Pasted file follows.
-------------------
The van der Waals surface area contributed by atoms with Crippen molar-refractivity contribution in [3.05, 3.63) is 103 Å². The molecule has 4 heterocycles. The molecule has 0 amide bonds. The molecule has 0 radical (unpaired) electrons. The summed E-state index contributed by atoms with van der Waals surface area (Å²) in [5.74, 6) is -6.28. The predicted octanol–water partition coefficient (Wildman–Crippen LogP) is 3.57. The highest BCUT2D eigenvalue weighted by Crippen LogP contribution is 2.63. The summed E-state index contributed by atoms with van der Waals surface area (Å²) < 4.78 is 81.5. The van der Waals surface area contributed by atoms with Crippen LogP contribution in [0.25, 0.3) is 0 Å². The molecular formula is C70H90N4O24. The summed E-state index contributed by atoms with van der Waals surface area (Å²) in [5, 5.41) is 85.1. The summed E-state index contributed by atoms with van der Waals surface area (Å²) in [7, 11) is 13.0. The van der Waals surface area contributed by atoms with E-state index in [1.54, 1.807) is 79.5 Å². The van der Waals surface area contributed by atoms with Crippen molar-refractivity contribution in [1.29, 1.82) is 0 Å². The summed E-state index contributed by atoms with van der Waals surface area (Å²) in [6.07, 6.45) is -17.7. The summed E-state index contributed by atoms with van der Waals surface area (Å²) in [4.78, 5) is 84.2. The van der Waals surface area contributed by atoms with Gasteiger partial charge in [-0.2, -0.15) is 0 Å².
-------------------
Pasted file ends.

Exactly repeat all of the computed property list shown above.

The van der Waals surface area contributed by atoms with Crippen molar-refractivity contribution in [3.05, 3.63) is 103 Å². The molecule has 4 heterocycles. The molecule has 0 amide bonds. The molecule has 0 radical (unpaired) electrons. The summed E-state index contributed by atoms with van der Waals surface area (Å²) in [5.74, 6) is -6.28. The predicted octanol–water partition coefficient (Wildman–Crippen LogP) is 3.57. The highest BCUT2D eigenvalue weighted by Crippen LogP contribution is 2.63. The summed E-state index contributed by atoms with van der Waals surface area (Å²) < 4.78 is 81.5. The van der Waals surface area contributed by atoms with Crippen LogP contribution in [0.25, 0.3) is 0 Å². The molecular formula is C70H90N4O24. The summed E-state index contributed by atoms with van der Waals surface area (Å²) in [5, 5.41) is 85.1. The summed E-state index contributed by atoms with van der Waals surface area (Å²) in [7, 11) is 13.0. The van der Waals surface area contributed by atoms with E-state index in [1.54, 1.807) is 79.5 Å². The van der Waals surface area contributed by atoms with Crippen molar-refractivity contribution in [1.29, 1.82) is 0 Å². The summed E-state index contributed by atoms with van der Waals surface area (Å²) in [6.07, 6.45) is -17.7. The summed E-state index contributed by atoms with van der Waals surface area (Å²) in [4.78, 5) is 84.2. The van der Waals surface area contributed by atoms with Gasteiger partial charge in [-0.2, -0.15) is 0 Å².